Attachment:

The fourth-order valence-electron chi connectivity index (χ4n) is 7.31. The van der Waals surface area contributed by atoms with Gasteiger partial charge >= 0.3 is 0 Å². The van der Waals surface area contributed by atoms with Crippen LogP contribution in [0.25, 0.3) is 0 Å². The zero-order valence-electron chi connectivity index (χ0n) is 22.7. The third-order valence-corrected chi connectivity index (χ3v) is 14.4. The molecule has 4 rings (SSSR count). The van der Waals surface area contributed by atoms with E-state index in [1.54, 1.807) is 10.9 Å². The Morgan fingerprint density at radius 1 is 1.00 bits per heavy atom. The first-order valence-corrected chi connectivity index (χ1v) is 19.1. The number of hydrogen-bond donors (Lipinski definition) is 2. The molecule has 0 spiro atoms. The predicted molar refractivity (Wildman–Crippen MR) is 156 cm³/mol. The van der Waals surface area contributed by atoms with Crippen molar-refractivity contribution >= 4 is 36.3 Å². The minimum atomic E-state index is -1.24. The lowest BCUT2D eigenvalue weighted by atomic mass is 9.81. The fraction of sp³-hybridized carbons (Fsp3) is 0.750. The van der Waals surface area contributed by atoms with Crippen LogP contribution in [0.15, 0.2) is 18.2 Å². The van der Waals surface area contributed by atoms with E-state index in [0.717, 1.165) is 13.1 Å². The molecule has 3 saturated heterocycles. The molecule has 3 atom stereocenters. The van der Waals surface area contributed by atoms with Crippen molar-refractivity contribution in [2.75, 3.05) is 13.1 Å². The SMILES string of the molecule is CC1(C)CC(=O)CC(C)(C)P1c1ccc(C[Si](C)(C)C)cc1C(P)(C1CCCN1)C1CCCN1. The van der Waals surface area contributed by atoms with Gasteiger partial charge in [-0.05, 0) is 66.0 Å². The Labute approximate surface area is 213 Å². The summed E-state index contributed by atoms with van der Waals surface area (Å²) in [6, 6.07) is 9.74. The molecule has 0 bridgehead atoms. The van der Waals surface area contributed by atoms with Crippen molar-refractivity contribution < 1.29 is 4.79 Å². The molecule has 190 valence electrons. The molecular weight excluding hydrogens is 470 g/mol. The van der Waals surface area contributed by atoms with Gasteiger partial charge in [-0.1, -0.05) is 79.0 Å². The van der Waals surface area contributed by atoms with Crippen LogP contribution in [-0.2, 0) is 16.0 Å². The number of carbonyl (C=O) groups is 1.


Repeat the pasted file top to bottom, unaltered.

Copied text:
The fourth-order valence-electron chi connectivity index (χ4n) is 7.31. The van der Waals surface area contributed by atoms with Gasteiger partial charge >= 0.3 is 0 Å². The van der Waals surface area contributed by atoms with Crippen LogP contribution in [0.25, 0.3) is 0 Å². The zero-order valence-electron chi connectivity index (χ0n) is 22.7. The third-order valence-corrected chi connectivity index (χ3v) is 14.4. The molecule has 4 rings (SSSR count). The van der Waals surface area contributed by atoms with E-state index in [1.54, 1.807) is 10.9 Å². The Morgan fingerprint density at radius 1 is 1.00 bits per heavy atom. The first-order valence-corrected chi connectivity index (χ1v) is 19.1. The number of hydrogen-bond donors (Lipinski definition) is 2. The molecule has 0 spiro atoms. The predicted molar refractivity (Wildman–Crippen MR) is 156 cm³/mol. The van der Waals surface area contributed by atoms with Crippen molar-refractivity contribution >= 4 is 36.3 Å². The minimum atomic E-state index is -1.24. The lowest BCUT2D eigenvalue weighted by atomic mass is 9.81. The fraction of sp³-hybridized carbons (Fsp3) is 0.750. The van der Waals surface area contributed by atoms with Crippen LogP contribution in [0.15, 0.2) is 18.2 Å². The van der Waals surface area contributed by atoms with E-state index in [0.717, 1.165) is 13.1 Å². The molecule has 3 saturated heterocycles. The molecule has 3 atom stereocenters. The van der Waals surface area contributed by atoms with Crippen molar-refractivity contribution in [2.75, 3.05) is 13.1 Å². The SMILES string of the molecule is CC1(C)CC(=O)CC(C)(C)P1c1ccc(C[Si](C)(C)C)cc1C(P)(C1CCCN1)C1CCCN1. The van der Waals surface area contributed by atoms with Gasteiger partial charge in [-0.05, 0) is 66.0 Å². The Labute approximate surface area is 213 Å². The summed E-state index contributed by atoms with van der Waals surface area (Å²) in [6, 6.07) is 9.74. The molecule has 0 bridgehead atoms. The van der Waals surface area contributed by atoms with Crippen molar-refractivity contribution < 1.29 is 4.79 Å². The molecule has 190 valence electrons. The molecular weight excluding hydrogens is 470 g/mol. The van der Waals surface area contributed by atoms with Gasteiger partial charge in [-0.1, -0.05) is 79.0 Å². The van der Waals surface area contributed by atoms with Crippen LogP contribution in [-0.2, 0) is 16.0 Å². The number of carbonyl (C=O) groups is 1.